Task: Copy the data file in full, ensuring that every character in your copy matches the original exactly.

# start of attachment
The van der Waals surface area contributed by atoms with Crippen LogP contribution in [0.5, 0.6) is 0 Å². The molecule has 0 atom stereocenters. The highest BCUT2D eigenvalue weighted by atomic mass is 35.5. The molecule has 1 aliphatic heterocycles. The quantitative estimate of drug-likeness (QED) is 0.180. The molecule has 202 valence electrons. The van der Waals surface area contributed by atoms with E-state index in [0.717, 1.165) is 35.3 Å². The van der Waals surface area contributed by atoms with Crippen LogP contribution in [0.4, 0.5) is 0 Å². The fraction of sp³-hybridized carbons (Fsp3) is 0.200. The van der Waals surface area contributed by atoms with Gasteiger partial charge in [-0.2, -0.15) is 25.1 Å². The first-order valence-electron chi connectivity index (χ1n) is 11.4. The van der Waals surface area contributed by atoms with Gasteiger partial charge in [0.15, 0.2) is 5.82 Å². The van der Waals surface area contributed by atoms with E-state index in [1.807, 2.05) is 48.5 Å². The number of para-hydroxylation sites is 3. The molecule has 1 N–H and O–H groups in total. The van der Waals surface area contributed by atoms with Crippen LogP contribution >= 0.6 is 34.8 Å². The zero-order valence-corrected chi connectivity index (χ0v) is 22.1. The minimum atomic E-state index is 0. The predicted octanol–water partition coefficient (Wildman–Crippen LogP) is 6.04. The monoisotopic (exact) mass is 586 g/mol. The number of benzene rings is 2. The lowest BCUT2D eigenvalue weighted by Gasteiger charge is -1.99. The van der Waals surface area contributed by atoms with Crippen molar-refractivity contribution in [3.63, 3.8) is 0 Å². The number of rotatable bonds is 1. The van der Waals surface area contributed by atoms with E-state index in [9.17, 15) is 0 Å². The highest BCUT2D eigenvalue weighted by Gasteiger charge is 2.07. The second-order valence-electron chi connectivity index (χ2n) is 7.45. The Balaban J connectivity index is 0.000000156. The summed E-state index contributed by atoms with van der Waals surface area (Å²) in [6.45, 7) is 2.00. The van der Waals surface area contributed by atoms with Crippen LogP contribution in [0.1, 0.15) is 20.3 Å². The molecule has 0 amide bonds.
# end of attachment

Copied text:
The van der Waals surface area contributed by atoms with Crippen LogP contribution in [0.5, 0.6) is 0 Å². The molecule has 0 atom stereocenters. The highest BCUT2D eigenvalue weighted by atomic mass is 35.5. The molecule has 1 aliphatic heterocycles. The quantitative estimate of drug-likeness (QED) is 0.180. The molecule has 202 valence electrons. The van der Waals surface area contributed by atoms with E-state index in [0.717, 1.165) is 35.3 Å². The van der Waals surface area contributed by atoms with Crippen LogP contribution in [0.4, 0.5) is 0 Å². The fraction of sp³-hybridized carbons (Fsp3) is 0.200. The van der Waals surface area contributed by atoms with Gasteiger partial charge in [-0.2, -0.15) is 25.1 Å². The first-order valence-electron chi connectivity index (χ1n) is 11.4. The van der Waals surface area contributed by atoms with Gasteiger partial charge in [0.15, 0.2) is 5.82 Å². The van der Waals surface area contributed by atoms with E-state index in [1.807, 2.05) is 48.5 Å². The number of para-hydroxylation sites is 3. The molecule has 1 N–H and O–H groups in total. The van der Waals surface area contributed by atoms with Crippen LogP contribution >= 0.6 is 34.8 Å². The zero-order valence-corrected chi connectivity index (χ0v) is 22.1. The minimum atomic E-state index is 0. The predicted octanol–water partition coefficient (Wildman–Crippen LogP) is 6.04. The monoisotopic (exact) mass is 586 g/mol. The number of benzene rings is 2. The lowest BCUT2D eigenvalue weighted by Gasteiger charge is -1.99. The van der Waals surface area contributed by atoms with Crippen molar-refractivity contribution in [3.63, 3.8) is 0 Å². The number of rotatable bonds is 1. The van der Waals surface area contributed by atoms with E-state index in [9.17, 15) is 0 Å². The highest BCUT2D eigenvalue weighted by Gasteiger charge is 2.07. The second-order valence-electron chi connectivity index (χ2n) is 7.45. The Balaban J connectivity index is 0.000000156. The summed E-state index contributed by atoms with van der Waals surface area (Å²) in [6.45, 7) is 2.00. The van der Waals surface area contributed by atoms with Crippen LogP contribution in [0.1, 0.15) is 20.3 Å². The molecule has 0 amide bonds.